‘India is directly supporting the junta’s indiscriminate attacks’
An Indian state-owned arms manufacturer has shipped multiple artillery barrels to Myanmar amid the military’s violent crackdown on dissent, an activist group has said.
Myanmar has been gripped by a bloody civil war since the junta led by general Min Aung Hlaing toppled the elected government of Aung San Suu Kyi in a 2021 February coup.
The junta takeover plunged the country into an economic as well as security crisis, derailing decades of progressive reforms and inviting fresh international sanctions.
Arms manufacturer Yantra India Limited allegedly sent 20 gun barrels measuring 122mm to the Southeast Asian country in October last year, according to a report by Justice For Myanmar.
The barrels, valued at $330,000, were shipped to Yangon-based Innovative Industrial Technologies Company Limited, which is owned by the Myanmar military’s arms broker.
The barrels were likely used for howitzers, which are produced in Myanmar by the Office of the Chief of Defence Industries – a unit of the military that has been sanctioned by Western powers, the group said.
Yantra India Limited is an official public sector undertaking operating under India’s defence ministry and has “state-of-the-art steel-making” facilities for gun barrels and “other components of artillery and tank guns”, according to its website.
“India is directly supporting the junta’s indiscriminate attacks against civilians by allowing the export of barrels that that the junta will use in its continued gross violations of international law,” Justice for Myanmar spokesperson Yadanar Maung said in a statement.
The group urged members of the Quadrilateral Security Dialogue (the Quad) to use their “influence” to stop the arms flow from India to Myanmar. Aside from India, the other members of the Quad are Australia, Japan and the US.
General Hlaing earlier in January thanked Myanmar’s neighbouring countries, including India, for “positively cooperating with us”.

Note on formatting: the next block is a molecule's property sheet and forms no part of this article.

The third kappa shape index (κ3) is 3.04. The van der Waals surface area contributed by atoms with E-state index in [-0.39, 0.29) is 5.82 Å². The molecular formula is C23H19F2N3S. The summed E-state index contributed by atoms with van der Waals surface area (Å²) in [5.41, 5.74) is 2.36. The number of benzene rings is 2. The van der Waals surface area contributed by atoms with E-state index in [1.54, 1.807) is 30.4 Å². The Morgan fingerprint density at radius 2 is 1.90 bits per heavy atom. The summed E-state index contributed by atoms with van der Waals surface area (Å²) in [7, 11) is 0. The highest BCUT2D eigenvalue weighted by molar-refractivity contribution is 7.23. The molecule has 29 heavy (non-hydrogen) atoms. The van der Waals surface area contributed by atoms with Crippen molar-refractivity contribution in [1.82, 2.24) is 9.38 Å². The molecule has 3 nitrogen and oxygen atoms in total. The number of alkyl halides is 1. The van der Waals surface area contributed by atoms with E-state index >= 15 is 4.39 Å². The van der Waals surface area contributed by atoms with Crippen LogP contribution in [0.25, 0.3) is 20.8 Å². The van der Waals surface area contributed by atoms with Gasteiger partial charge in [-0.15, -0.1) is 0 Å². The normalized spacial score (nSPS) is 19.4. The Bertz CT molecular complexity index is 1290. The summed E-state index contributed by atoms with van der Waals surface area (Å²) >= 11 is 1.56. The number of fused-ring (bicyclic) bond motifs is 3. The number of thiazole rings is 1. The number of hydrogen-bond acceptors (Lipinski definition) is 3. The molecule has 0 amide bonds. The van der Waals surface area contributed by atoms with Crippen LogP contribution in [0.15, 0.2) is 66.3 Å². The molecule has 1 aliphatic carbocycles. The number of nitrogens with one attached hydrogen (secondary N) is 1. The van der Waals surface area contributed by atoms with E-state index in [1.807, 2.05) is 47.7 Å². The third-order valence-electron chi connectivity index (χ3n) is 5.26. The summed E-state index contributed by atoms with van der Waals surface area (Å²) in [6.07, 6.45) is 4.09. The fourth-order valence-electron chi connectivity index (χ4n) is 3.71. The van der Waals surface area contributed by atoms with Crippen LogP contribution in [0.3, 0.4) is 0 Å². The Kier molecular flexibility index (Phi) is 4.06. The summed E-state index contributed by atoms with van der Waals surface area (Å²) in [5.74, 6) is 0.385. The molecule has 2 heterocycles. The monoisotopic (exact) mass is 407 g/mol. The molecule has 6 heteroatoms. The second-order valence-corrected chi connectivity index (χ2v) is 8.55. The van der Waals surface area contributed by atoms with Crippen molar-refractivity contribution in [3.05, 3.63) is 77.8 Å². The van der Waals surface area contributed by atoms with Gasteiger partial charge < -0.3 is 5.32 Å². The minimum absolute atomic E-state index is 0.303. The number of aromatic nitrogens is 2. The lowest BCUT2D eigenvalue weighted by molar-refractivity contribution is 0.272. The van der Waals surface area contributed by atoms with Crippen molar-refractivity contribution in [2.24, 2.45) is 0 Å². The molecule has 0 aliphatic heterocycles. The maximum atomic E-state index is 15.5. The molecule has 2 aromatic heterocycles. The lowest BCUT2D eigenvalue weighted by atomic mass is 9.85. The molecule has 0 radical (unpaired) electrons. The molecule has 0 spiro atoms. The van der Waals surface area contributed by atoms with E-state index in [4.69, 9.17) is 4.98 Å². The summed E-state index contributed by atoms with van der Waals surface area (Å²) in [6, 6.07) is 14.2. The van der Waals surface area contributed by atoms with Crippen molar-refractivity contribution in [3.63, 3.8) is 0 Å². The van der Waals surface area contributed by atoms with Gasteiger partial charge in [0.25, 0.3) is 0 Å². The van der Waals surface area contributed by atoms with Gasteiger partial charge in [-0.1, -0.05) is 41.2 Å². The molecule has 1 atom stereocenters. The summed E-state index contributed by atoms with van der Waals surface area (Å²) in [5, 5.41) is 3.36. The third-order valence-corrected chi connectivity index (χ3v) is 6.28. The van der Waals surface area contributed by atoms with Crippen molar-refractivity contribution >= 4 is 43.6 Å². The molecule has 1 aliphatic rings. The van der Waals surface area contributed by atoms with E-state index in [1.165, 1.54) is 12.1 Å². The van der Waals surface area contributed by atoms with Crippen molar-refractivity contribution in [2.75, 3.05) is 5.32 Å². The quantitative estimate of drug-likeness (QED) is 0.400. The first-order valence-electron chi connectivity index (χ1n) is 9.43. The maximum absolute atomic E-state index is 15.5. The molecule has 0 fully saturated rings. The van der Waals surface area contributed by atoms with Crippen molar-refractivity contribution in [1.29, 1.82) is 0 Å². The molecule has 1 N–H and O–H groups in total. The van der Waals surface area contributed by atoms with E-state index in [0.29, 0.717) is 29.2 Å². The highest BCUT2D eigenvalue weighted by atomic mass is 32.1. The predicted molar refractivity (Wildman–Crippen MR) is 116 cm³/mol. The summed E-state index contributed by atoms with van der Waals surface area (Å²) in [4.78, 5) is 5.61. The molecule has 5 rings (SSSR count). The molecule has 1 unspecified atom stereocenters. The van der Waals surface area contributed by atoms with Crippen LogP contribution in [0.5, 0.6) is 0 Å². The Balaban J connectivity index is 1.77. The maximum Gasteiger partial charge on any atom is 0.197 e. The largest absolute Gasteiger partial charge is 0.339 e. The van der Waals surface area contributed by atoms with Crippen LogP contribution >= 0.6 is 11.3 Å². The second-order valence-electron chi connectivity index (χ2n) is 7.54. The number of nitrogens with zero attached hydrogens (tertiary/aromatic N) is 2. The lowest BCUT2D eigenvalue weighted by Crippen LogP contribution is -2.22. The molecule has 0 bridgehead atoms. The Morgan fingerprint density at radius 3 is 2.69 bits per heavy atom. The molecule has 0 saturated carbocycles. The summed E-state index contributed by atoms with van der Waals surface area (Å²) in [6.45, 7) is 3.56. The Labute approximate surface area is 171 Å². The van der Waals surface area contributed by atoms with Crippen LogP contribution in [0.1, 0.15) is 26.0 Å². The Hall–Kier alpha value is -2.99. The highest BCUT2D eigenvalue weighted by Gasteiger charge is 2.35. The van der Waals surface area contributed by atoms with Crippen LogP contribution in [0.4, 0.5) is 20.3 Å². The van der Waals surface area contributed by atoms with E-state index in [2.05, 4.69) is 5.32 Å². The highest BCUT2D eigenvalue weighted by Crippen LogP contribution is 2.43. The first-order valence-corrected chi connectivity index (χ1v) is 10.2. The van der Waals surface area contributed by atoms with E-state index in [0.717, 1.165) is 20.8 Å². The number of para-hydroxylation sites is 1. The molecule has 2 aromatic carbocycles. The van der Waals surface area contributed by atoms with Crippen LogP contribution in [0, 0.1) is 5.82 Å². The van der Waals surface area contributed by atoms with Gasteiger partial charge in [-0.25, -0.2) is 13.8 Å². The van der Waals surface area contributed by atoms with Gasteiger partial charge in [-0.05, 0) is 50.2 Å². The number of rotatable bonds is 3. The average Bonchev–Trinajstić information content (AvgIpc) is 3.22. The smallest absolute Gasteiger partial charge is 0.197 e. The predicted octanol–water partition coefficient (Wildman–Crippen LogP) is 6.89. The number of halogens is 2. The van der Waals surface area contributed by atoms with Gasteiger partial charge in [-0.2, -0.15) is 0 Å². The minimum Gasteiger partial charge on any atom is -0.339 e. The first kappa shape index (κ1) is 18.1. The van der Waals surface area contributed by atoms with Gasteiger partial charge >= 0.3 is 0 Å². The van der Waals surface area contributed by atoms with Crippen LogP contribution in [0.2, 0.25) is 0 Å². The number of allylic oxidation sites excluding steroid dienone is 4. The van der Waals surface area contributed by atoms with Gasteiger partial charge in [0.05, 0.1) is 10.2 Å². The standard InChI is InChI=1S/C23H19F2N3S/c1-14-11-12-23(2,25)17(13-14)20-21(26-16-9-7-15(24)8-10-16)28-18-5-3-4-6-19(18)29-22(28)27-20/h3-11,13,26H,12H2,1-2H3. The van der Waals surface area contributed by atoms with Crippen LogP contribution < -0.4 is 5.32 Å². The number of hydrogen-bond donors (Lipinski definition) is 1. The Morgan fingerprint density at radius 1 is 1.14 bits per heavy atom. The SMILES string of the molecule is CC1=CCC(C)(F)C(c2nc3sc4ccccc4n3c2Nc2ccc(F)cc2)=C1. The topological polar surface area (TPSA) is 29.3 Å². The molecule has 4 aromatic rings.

In December 2022, New Delhi abstained from the UN Security Council’s first resolution on the Myanmar crisis, which called for the release of “arbitrarily detained” prisoners, including Ms Suu Kyi.
A separate report by two other rights groups found that the junta continues to secure supplies of aviation fuel despite being widely accused of conducting indiscriminate air raids that have killed civilians.
The joint investigation by Amnesty International and Global Witness found that one shipment involved an oil tanker “Prime V” which sailed from Sikka in India on 28 November last year.
The ship offloaded Jet A-1 grade aviation fuel at the former Puma Energy Aviation Sun Co Ltd (PEAS) terminal in the port of Thilawa in Myanmar on or around 10 December.
One of the companies involved in the transaction was India’s Reliance Industries Lt, which owns the terminal from which the ship departed.
Other companies involved were Sea Trade Marine – the Greek company that is the beneficial owner of Prime V, and Japan P&I Club, which provided protection and indemnity insurance.
Indian foreign minister Subrahmanyam Jaishankar has previously defended New Delhi’s ties with the junta, saying India cannot avoid dealing with its neighbour because of cross-border issues.
“Since the military’s coup in 2021, it has brutally suppressed its critics and attacked civilians from the ground and the air. Supplies of aviation fuel reaching the military enable these war crimes,” said Montse Ferrer from Amnesty International.
“These shipments must stop now.”
Amnesty said it had attempted to contact all of the companies identified as being involved in the Prime V shipment but only Japan P&I Club responded, saying that it complied with applicable sanctions at the time. It added that its insurance cover may be terminated if a vessel is involved in illegal activity. There is no suggestion that Prime V broke applicable laws in this delivery, the report said.
The Independent reached out to Yantra India Limited, Reliance Industries Lt and Sea Trade Marine for their responses to the allegations. None had responded at the time of publication.
Source : Independent